If the module doesn't respond it is possible that the ABS module is "frozen" for lack of better word. Try unplugging the wire harness from the ABS module and reconnecting it. Otherwise, you may have a defective ABS unit.
Check steering wheel angle sensor
Make sure that the steering wheel angle sensor isn't defective. The only way to find out if that's the case is to use a BMW specific diagnostic scanner. You will be able to check if there are any fault codes that point to a defective steering wheel angle sensor. In some cases, you may need to perform a steering angle sensor calibration.
Drive the car. Rescan for codes
Drive your BMW even if it is for a few minutes to see if the DSC light will come back on. DSC light is generally triggered as soon as you start to drive especially if there is a problem with the ABS pump or the wheel speed sensors. That's why you should always drive your BMW and verify the DSC light doesn't come back on. Once you perform a test drive, rescan for codes just to be sure.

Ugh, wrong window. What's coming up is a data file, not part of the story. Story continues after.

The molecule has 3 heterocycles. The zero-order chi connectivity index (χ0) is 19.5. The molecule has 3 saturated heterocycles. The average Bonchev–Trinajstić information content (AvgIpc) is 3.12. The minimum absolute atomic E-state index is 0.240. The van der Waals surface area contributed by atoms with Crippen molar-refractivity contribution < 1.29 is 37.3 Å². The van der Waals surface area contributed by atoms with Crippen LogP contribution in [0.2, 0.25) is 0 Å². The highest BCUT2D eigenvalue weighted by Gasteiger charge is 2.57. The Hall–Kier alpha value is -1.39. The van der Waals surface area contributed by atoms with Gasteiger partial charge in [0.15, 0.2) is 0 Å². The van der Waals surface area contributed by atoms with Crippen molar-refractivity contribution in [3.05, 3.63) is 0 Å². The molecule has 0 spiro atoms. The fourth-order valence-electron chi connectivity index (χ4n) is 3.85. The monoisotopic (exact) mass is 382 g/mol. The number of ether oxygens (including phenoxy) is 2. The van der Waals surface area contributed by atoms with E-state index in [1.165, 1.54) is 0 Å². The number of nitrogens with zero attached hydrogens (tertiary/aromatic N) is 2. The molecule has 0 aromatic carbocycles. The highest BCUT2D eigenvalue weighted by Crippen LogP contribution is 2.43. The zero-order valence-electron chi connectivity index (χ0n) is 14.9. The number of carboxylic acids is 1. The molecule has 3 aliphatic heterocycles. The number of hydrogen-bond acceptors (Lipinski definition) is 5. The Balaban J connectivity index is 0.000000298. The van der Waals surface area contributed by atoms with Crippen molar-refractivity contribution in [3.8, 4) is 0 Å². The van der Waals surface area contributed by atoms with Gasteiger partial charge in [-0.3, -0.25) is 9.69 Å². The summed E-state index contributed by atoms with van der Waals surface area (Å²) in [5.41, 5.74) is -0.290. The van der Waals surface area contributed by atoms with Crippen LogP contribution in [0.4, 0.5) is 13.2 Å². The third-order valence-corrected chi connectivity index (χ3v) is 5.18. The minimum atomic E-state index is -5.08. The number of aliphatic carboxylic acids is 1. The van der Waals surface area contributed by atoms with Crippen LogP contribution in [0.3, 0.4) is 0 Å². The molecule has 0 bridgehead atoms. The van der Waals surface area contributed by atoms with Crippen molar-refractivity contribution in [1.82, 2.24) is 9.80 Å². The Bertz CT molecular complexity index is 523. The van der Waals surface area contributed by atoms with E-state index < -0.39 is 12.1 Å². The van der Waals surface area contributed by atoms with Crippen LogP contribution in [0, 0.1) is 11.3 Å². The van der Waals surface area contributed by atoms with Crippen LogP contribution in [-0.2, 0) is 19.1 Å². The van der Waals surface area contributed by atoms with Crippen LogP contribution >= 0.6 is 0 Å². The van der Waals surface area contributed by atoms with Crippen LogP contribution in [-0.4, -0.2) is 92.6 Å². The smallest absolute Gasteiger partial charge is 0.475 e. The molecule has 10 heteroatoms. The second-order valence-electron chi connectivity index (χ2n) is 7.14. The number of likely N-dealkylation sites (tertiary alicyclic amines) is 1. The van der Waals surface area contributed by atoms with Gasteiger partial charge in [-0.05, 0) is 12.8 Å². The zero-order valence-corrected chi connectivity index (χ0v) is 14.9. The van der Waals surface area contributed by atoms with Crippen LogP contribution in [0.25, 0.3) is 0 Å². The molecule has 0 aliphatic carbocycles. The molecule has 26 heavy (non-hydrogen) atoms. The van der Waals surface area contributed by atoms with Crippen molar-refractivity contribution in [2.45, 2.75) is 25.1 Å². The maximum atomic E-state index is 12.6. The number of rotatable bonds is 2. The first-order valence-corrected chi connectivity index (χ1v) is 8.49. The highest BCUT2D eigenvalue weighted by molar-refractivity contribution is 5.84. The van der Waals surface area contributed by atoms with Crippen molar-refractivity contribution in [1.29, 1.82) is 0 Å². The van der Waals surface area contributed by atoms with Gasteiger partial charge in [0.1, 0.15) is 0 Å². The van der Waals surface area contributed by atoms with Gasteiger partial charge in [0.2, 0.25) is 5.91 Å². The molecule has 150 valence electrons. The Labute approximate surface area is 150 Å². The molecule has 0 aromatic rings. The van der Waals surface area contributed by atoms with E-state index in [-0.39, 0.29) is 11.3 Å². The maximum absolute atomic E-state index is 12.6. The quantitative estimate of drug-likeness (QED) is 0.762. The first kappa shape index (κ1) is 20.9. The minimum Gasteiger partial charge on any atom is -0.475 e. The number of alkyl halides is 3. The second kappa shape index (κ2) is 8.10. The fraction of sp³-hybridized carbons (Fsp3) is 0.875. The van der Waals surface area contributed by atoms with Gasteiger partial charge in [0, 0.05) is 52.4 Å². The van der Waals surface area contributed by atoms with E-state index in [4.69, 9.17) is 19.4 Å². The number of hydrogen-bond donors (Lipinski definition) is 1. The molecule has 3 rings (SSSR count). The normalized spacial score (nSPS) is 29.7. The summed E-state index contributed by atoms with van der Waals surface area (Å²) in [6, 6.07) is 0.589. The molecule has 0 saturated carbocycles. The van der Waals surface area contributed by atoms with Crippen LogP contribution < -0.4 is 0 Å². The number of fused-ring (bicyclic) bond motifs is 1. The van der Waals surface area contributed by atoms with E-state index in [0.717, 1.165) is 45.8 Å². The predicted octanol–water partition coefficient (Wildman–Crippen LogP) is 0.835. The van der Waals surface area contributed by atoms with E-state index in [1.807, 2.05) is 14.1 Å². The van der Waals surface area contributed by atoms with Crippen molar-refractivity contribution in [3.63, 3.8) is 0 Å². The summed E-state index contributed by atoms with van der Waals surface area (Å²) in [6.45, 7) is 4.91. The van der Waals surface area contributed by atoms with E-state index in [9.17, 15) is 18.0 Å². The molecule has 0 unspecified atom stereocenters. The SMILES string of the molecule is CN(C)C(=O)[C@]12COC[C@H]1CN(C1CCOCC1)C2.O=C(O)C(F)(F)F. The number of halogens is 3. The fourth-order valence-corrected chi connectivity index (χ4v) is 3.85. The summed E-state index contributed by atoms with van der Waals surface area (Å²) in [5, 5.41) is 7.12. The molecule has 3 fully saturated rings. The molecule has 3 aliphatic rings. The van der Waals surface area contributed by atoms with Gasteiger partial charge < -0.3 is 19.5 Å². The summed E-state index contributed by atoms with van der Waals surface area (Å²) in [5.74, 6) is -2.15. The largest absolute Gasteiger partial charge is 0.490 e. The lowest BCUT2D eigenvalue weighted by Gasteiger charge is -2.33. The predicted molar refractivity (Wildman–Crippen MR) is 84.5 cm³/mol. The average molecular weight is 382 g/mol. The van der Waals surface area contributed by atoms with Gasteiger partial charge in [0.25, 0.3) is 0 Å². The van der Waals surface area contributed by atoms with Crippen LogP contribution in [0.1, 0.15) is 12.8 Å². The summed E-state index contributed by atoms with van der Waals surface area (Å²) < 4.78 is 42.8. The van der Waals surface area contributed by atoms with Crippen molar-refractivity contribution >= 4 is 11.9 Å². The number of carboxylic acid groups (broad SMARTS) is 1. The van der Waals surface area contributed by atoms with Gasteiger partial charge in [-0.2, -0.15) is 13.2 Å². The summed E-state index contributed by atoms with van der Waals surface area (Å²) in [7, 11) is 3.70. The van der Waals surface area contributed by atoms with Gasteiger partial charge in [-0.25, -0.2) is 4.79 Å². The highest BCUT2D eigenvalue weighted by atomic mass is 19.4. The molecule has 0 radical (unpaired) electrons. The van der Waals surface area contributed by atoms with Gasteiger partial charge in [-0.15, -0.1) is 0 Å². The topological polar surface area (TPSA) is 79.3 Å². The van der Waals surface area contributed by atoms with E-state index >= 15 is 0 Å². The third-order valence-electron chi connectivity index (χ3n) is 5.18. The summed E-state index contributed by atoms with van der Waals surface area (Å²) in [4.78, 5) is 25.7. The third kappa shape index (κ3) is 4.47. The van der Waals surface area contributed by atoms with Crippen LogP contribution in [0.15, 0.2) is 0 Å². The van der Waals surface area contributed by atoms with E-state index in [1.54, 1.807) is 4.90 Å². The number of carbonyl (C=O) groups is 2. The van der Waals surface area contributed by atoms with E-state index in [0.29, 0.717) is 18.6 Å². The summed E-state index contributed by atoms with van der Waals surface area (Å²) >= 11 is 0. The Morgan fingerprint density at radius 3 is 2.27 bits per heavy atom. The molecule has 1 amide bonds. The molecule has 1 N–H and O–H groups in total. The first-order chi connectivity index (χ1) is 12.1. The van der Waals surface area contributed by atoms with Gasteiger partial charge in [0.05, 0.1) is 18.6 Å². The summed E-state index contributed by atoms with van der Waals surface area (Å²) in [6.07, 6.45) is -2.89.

Here is a list of typical BMW problems that can trigger the DSC / ABS/ Brake lights. We strongly recommend that you read the fault codes before you replace any parts. Always read the codes and consult an auto mechanic that specializes on BMWs or the dealer for more help.
The wheel speed sensor (or ABS wheel sensor) is one of the most common problems that can cause the DSC light to come on. These sensors fail due to water damage, dirt or metallic particles collected on the magnetic part of the sensor.
You shouldn't replace the wheel speed sensor without first confirming it is the culprit. Replacing a wheel speed sensor is easy on a BMW but don't throw parts at your beemer if it doesn't need it. Read the codes before you replace the wheel speed sensor.